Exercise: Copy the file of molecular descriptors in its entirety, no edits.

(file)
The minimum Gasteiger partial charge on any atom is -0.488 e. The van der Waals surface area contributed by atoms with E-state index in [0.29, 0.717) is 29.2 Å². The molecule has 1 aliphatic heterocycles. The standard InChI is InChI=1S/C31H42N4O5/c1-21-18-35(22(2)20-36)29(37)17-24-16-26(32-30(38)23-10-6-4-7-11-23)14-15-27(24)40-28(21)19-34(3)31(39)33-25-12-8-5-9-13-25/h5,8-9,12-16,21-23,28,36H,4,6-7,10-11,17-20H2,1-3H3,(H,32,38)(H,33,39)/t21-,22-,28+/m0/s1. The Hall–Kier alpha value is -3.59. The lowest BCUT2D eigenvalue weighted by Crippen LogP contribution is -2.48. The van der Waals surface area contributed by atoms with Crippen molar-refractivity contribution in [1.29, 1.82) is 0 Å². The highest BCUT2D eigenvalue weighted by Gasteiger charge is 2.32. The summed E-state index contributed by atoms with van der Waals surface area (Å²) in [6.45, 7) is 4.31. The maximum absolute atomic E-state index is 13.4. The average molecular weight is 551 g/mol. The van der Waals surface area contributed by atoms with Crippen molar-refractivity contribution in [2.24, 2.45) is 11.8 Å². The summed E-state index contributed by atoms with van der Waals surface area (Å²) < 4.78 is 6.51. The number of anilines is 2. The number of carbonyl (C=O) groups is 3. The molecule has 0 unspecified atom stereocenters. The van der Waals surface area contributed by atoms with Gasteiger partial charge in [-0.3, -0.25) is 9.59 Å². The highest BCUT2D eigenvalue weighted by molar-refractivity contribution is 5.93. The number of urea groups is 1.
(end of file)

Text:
The minimum Gasteiger partial charge on any atom is -0.488 e. The van der Waals surface area contributed by atoms with E-state index in [0.29, 0.717) is 29.2 Å². The molecule has 1 aliphatic heterocycles. The standard InChI is InChI=1S/C31H42N4O5/c1-21-18-35(22(2)20-36)29(37)17-24-16-26(32-30(38)23-10-6-4-7-11-23)14-15-27(24)40-28(21)19-34(3)31(39)33-25-12-8-5-9-13-25/h5,8-9,12-16,21-23,28,36H,4,6-7,10-11,17-20H2,1-3H3,(H,32,38)(H,33,39)/t21-,22-,28+/m0/s1. The Hall–Kier alpha value is -3.59. The lowest BCUT2D eigenvalue weighted by Crippen LogP contribution is -2.48. The van der Waals surface area contributed by atoms with Crippen molar-refractivity contribution in [1.29, 1.82) is 0 Å². The highest BCUT2D eigenvalue weighted by Gasteiger charge is 2.32. The summed E-state index contributed by atoms with van der Waals surface area (Å²) in [6.45, 7) is 4.31. The maximum absolute atomic E-state index is 13.4. The average molecular weight is 551 g/mol. The van der Waals surface area contributed by atoms with Crippen molar-refractivity contribution in [2.24, 2.45) is 11.8 Å². The summed E-state index contributed by atoms with van der Waals surface area (Å²) < 4.78 is 6.51. The number of anilines is 2. The number of carbonyl (C=O) groups is 3. The molecule has 0 unspecified atom stereocenters. The van der Waals surface area contributed by atoms with Gasteiger partial charge in [-0.3, -0.25) is 9.59 Å². The highest BCUT2D eigenvalue weighted by molar-refractivity contribution is 5.93. The number of urea groups is 1.